Blockchain based prediction market technology (like the prediction market tool Gnosis) could be applied in the Environmental, Social and Governance (ESG) ratings space to develop real-time, company specific ESG ratings used by investors, through market mechanisms. Such a mechanism would increase the ability of investors who use such data to participate in the generation of the rating, allow for collaboration across the marketplace and increase transparency of the process. Companies could use the real-time data to build key risk indicators or identify, instantaneously, how events or news are impacting their reputation for sustainability. Technologies are even being developed around blockchain to facilitate dispute resolution. One day it could be possible for company grievance mechanisms to be managed, for free, through decentralized blockchain based staking and arbitration protocols. This technology could be built on top of blockchain based audit protocols (modelled after current methodologies for human rights, labour standards or environmental and social sustainability audit frameworks) allowing for claims of compliance to be publicly and transparently recorded and subject to challenge from interested stakeholders.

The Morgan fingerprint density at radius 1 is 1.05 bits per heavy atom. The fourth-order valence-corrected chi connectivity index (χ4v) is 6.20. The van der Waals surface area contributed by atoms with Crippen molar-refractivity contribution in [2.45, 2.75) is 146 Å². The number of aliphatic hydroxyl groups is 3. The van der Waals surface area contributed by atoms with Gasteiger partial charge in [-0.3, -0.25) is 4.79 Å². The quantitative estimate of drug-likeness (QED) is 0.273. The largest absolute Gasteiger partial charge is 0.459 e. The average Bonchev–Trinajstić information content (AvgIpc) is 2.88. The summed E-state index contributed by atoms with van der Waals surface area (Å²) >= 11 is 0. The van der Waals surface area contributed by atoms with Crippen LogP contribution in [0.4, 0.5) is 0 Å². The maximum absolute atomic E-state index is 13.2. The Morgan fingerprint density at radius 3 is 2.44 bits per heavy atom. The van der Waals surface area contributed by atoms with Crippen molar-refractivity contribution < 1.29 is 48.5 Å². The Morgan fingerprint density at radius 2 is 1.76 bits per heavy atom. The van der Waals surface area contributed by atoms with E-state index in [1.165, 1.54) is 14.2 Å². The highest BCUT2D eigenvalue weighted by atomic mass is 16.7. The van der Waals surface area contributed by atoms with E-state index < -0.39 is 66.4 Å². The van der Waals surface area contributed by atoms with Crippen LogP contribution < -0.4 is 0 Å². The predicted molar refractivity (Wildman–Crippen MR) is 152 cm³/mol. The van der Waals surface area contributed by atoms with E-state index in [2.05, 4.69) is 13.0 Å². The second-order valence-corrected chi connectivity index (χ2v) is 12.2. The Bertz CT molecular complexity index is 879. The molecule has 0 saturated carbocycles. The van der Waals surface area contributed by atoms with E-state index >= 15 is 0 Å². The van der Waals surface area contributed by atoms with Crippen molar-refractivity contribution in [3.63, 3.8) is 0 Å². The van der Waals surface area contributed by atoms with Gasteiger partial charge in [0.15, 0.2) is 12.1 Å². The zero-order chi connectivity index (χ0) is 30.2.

These potential uses of blockchain are the tip of the iceberg and depend only on how creative developers and sustainability professionals can be in finding potential use-cases.
MICHAEL TORRANCE is chief sustainability officer for BMO Financial Group.